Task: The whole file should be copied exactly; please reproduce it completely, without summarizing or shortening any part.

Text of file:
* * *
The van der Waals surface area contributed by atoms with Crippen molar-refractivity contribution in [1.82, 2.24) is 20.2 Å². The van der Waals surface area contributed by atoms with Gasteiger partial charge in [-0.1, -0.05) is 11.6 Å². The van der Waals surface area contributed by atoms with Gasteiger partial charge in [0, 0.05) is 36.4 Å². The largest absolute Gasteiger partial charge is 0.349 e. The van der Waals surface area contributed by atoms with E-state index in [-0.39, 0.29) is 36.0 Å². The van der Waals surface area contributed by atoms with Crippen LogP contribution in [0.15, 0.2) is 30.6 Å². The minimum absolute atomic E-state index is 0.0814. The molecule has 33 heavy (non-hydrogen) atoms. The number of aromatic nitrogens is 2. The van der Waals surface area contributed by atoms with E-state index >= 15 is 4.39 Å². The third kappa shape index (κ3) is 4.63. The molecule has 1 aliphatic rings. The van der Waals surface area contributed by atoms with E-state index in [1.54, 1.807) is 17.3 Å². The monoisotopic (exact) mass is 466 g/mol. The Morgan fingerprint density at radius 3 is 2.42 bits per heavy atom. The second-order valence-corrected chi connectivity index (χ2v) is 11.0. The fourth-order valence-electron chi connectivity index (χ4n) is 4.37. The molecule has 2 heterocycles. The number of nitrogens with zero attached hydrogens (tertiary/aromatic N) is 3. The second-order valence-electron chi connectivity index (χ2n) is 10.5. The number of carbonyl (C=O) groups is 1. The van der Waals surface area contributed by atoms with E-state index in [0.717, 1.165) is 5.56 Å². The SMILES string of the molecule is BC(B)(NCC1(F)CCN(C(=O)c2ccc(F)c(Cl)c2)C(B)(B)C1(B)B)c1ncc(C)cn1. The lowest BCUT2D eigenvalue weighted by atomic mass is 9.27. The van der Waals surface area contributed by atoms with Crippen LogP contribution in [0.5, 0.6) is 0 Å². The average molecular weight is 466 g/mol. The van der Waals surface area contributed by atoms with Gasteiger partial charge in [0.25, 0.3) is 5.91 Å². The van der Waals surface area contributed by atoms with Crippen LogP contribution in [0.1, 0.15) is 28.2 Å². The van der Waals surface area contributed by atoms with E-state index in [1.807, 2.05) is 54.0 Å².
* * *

The van der Waals surface area contributed by atoms with Crippen molar-refractivity contribution in [1.82, 2.24) is 20.2 Å². The van der Waals surface area contributed by atoms with Gasteiger partial charge in [-0.1, -0.05) is 11.6 Å². The van der Waals surface area contributed by atoms with Gasteiger partial charge in [0, 0.05) is 36.4 Å². The largest absolute Gasteiger partial charge is 0.349 e. The van der Waals surface area contributed by atoms with E-state index in [-0.39, 0.29) is 36.0 Å². The van der Waals surface area contributed by atoms with Crippen LogP contribution in [0.15, 0.2) is 30.6 Å². The minimum absolute atomic E-state index is 0.0814. The molecule has 33 heavy (non-hydrogen) atoms. The number of aromatic nitrogens is 2. The van der Waals surface area contributed by atoms with E-state index >= 15 is 4.39 Å². The third kappa shape index (κ3) is 4.63. The molecule has 1 aliphatic rings. The van der Waals surface area contributed by atoms with E-state index in [1.54, 1.807) is 17.3 Å². The monoisotopic (exact) mass is 466 g/mol. The Morgan fingerprint density at radius 3 is 2.42 bits per heavy atom. The second-order valence-corrected chi connectivity index (χ2v) is 11.0. The fourth-order valence-electron chi connectivity index (χ4n) is 4.37. The molecule has 2 heterocycles. The number of nitrogens with zero attached hydrogens (tertiary/aromatic N) is 3. The second-order valence-electron chi connectivity index (χ2n) is 10.5. The number of carbonyl (C=O) groups is 1. The van der Waals surface area contributed by atoms with E-state index in [0.717, 1.165) is 5.56 Å². The SMILES string of the molecule is BC(B)(NCC1(F)CCN(C(=O)c2ccc(F)c(Cl)c2)C(B)(B)C1(B)B)c1ncc(C)cn1. The lowest BCUT2D eigenvalue weighted by atomic mass is 9.27. The van der Waals surface area contributed by atoms with Crippen LogP contribution in [0.5, 0.6) is 0 Å². The average molecular weight is 466 g/mol. The van der Waals surface area contributed by atoms with Gasteiger partial charge in [0.25, 0.3) is 5.91 Å². The van der Waals surface area contributed by atoms with Crippen LogP contribution in [0.1, 0.15) is 28.2 Å². The van der Waals surface area contributed by atoms with E-state index in [1.807, 2.05) is 54.0 Å².